RABIES made its North American premiere at the 2011 Tribeca Film Festival being hailed as the first slasher film to come out of Israel. Spoken in Hebrew, subtitled in English, it walks the well-treaded premise of four people who take a wrong turn and find themselves lost, in the wrong place at the wrong time – wandering about the woods as a killer stalks in the shadows. If you think you can predict the rest of what happens, well, you’re going to be wrong. RABIES takes its own approach to this scenario. Although an unpredictable and original take on what American films have driven into the ground with monotony, the plethora of plot angles goes so far off the beaten path that this becomes the film’s primary strength, and demise.
Directors Navot Papushado and Aharon Keshales have if nothing else added another facet to over-familiar territory. But RABIES is a curveball, with a lot of movement. So much so that it confuses the average viewer on a few levels that Ill explain below. If you’re sensitive to spoilers (none of them honestly film-breaking) I’d stop here, but in all honesty, you should know a bit of what you’re getting yourself into.
An EVIL DEAD-like car full of travelers, two men and two women, all dripping with their own separate sexual hormones, take a road trip only to find themselves misplaced and navigationally confused on a remote fox reserve – a barren woodland where trouble is already brewing within. As the film opens, a woman finds herself imprisoned at the bottom of an underground animal trap of some sort. Its dark, and wet, and her boyfriend (brother!?) can not get her out. He takes off to find help, and from the darkness, this woman hears him attacked by her sub doer. Enter title credits: RABIES. Injured only, he makes it to the road, only to be struck by our traveling foursome who pulls over to help as he cries for assistance in pulling his mate from the snares of a psycho’s trap in the woods. Cautious, and immediately attempting to avoid slasher film redundancies, the boys go off to help, and the girls stay back at the car to call the police. This is where familiar territory ends, and the madness begins.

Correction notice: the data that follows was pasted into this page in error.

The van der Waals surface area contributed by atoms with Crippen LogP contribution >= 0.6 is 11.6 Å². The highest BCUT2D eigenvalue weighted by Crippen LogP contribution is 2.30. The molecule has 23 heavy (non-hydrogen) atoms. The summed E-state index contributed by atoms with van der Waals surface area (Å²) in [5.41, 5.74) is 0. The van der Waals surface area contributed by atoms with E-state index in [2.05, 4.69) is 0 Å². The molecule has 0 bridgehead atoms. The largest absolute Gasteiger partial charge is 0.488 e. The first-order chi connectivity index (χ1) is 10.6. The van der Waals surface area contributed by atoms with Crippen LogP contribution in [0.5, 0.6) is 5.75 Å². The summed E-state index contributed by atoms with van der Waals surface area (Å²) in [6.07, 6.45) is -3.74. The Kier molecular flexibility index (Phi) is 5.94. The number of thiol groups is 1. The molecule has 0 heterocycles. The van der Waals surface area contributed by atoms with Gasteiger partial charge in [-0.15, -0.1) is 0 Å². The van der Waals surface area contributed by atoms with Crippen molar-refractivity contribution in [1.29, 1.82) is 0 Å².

Becoming a MAGNOLIA of horror, RABIES’ plot now branches off in several directions like an uncontrolled sun – rays here and there – focusing on many different subplots: one, of this couple in the woods, another of the boys who head off to help them, another of the girls who stay behind to wait for help, another two, of the policemen who arrive (to add completely unrelated plot-points of a failing relationship at home, and an abusive sexually rude pig), as well as a park ranger hunting in the woods with his dog (and his dispatcher mate on the other end) – am I missing anything? and oh yeah, the killer we were introduced to at the start of the film. Each of them linked by crossing paths at some point in the forest.